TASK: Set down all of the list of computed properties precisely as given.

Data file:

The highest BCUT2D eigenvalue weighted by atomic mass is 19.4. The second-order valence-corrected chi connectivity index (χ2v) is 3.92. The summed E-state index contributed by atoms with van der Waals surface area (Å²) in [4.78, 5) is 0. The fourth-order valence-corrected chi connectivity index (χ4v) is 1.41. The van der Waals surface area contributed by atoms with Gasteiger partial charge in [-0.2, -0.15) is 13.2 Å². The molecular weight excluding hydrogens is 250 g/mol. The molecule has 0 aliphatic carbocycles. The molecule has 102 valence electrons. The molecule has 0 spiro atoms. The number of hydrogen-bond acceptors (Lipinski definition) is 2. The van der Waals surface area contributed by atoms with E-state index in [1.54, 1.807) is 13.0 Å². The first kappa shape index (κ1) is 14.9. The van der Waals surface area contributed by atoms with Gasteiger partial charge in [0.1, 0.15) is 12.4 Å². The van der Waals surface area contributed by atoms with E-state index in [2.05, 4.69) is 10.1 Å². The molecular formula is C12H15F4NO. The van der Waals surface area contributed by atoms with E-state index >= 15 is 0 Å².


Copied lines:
The highest BCUT2D eigenvalue weighted by atomic mass is 19.4. The second-order valence-corrected chi connectivity index (χ2v) is 3.92. The summed E-state index contributed by atoms with van der Waals surface area (Å²) in [4.78, 5) is 0. The fourth-order valence-corrected chi connectivity index (χ4v) is 1.41. The van der Waals surface area contributed by atoms with Gasteiger partial charge in [-0.2, -0.15) is 13.2 Å². The molecular weight excluding hydrogens is 250 g/mol. The molecule has 0 aliphatic carbocycles. The molecule has 102 valence electrons. The molecule has 0 spiro atoms. The number of hydrogen-bond acceptors (Lipinski definition) is 2. The van der Waals surface area contributed by atoms with E-state index in [1.54, 1.807) is 13.0 Å². The first kappa shape index (κ1) is 14.9. The van der Waals surface area contributed by atoms with Gasteiger partial charge in [0.1, 0.15) is 12.4 Å². The van der Waals surface area contributed by atoms with E-state index in [2.05, 4.69) is 10.1 Å². The molecular formula is C12H15F4NO. The van der Waals surface area contributed by atoms with E-state index >= 15 is 0 Å².